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SIZE MATTERS! PINTEREST HATES THUMBNAILS

Posted by on Jan 28, 2013 in Blog | 0 comments

SIZE MATTERS! PINTEREST HATES THUMBNAILS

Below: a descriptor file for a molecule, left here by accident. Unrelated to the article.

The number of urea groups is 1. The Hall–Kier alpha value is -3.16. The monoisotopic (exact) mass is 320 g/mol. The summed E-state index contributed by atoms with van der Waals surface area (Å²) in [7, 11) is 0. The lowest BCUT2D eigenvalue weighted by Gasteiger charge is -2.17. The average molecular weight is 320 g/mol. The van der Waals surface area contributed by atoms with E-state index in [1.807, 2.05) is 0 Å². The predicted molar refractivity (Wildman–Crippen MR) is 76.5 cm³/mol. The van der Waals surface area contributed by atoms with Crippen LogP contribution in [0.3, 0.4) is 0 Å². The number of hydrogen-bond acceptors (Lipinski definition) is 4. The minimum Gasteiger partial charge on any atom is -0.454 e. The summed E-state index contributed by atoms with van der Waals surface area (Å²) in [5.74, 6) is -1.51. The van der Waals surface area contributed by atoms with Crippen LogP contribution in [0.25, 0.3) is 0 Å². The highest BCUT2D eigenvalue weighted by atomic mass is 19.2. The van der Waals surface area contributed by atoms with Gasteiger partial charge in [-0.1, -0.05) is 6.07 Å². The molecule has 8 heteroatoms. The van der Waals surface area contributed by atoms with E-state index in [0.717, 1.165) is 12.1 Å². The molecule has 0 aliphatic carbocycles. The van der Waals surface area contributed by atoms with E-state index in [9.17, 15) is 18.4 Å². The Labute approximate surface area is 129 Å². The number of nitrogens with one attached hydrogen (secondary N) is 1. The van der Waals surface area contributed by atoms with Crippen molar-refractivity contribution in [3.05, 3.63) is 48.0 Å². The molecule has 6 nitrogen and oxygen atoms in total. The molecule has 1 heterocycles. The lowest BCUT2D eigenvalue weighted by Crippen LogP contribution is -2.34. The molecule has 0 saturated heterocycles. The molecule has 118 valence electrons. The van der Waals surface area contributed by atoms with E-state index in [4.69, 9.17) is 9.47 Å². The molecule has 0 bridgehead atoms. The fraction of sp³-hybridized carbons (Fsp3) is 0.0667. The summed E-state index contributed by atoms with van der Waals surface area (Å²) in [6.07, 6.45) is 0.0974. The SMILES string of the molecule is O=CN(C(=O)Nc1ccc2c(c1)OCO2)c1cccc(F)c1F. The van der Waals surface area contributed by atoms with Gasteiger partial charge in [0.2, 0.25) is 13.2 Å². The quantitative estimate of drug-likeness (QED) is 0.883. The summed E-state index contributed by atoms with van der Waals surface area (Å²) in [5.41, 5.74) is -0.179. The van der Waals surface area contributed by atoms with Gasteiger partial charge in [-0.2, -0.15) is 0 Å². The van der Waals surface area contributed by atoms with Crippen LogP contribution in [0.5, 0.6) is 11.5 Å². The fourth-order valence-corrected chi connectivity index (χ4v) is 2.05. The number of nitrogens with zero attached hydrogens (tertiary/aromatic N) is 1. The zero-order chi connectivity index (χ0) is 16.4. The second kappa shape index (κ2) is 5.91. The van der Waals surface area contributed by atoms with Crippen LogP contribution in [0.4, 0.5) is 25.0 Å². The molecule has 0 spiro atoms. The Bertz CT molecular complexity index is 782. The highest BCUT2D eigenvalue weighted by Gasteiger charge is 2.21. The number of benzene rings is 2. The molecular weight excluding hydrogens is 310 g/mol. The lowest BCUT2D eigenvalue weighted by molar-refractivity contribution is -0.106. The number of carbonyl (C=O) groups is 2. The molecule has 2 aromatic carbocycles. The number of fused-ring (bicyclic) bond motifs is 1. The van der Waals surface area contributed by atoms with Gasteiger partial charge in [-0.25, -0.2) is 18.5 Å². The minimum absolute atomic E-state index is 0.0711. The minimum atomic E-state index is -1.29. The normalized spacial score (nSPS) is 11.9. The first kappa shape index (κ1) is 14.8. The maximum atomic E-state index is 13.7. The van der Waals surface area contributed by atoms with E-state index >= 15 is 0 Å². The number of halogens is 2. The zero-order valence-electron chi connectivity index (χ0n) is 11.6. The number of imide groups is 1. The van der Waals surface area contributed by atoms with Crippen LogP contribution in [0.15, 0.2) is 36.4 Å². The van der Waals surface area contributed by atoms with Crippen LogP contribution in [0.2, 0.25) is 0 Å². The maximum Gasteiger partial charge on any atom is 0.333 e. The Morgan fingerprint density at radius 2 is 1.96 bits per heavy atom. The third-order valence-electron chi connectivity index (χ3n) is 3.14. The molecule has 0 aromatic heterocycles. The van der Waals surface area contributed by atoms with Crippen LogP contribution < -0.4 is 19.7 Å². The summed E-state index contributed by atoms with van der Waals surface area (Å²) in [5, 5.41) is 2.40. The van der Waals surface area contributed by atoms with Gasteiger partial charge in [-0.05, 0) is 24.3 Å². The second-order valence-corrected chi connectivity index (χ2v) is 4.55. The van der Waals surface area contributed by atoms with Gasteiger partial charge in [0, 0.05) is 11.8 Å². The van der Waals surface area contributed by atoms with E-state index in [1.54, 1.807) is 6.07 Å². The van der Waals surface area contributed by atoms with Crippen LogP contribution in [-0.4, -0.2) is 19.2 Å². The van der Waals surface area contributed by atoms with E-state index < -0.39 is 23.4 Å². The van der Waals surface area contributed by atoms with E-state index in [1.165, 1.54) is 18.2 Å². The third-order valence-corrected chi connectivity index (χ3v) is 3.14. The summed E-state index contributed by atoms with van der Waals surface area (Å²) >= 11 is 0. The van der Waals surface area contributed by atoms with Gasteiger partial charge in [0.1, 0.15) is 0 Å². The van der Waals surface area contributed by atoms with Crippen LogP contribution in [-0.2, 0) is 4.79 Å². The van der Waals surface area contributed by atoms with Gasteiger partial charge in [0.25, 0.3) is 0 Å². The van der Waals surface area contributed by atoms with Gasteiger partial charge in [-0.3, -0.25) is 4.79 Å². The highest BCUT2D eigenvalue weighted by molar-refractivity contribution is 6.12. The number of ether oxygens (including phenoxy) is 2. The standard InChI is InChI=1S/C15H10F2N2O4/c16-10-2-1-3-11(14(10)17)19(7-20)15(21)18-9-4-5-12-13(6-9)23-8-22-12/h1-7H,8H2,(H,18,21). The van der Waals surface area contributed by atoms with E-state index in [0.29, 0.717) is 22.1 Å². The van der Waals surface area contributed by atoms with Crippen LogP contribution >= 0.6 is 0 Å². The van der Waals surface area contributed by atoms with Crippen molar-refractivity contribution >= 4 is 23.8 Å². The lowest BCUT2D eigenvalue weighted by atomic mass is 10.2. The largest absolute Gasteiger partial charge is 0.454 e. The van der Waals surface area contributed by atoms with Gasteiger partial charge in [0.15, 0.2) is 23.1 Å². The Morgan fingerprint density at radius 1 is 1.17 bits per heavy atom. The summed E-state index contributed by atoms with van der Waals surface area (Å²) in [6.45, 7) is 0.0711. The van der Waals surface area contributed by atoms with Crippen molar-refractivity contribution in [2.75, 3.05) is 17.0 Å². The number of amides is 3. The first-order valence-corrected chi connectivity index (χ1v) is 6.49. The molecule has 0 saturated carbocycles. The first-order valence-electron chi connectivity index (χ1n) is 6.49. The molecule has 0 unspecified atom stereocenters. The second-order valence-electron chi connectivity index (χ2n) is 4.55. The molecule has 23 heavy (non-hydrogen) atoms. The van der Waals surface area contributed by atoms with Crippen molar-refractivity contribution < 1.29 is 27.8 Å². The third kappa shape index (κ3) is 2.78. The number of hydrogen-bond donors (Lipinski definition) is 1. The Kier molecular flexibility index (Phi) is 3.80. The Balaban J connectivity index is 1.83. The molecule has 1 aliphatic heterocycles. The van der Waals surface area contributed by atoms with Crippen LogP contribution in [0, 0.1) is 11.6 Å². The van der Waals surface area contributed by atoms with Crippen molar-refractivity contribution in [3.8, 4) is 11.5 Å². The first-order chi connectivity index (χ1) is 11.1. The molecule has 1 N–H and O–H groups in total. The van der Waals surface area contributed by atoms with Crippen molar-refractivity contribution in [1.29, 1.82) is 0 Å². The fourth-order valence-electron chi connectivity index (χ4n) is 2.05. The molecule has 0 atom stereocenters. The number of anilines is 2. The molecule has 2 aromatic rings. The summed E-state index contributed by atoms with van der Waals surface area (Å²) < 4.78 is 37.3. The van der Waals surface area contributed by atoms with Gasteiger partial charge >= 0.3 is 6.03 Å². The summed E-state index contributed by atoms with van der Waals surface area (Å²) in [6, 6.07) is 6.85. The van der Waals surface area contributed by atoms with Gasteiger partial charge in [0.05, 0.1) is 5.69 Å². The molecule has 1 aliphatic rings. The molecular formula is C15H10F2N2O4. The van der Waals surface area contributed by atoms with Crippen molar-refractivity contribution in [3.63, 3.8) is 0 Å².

Some social networks sometimes by their very purpose generate a need that few really thought of crucial importance, consider what just happened. I ran today into a @huffingtonpost article tweeted by @tedCoine, titled “The End of Capitalism – So What’s Next?” by Klaus Schawb (Founder & President of The Davos World Economic Forum). I First tried to share the article through Pinterest but surprise! I got a message that no large images were found in the article (see picture above). You may or may not have gotten on the @Pinterest band wagon, I recently signed up and still playing around with the new so called wonder network. Now ranked third most popular social network in the US, touted as generating more traffic then most out there and even having made some companies change their business model, hear of @Pinerly? This company was using Pinterest to market their original product, turned out so successful that they decided to start a Pinterest Analytics platform. So, whatever you do online if traffic is what you need and you’re looking to leverage Pinterest for that, make sure to include “Large images” in whatever you produce. in the article i wanted to share, putting it out on Pinterest without picture seemed to defeat the purpose. I then looked for a related version. Found one, with a large image and a very instructive Harvard Business Review (@HarvardBiz) video interview of Michael E. Porter about the “shared value”...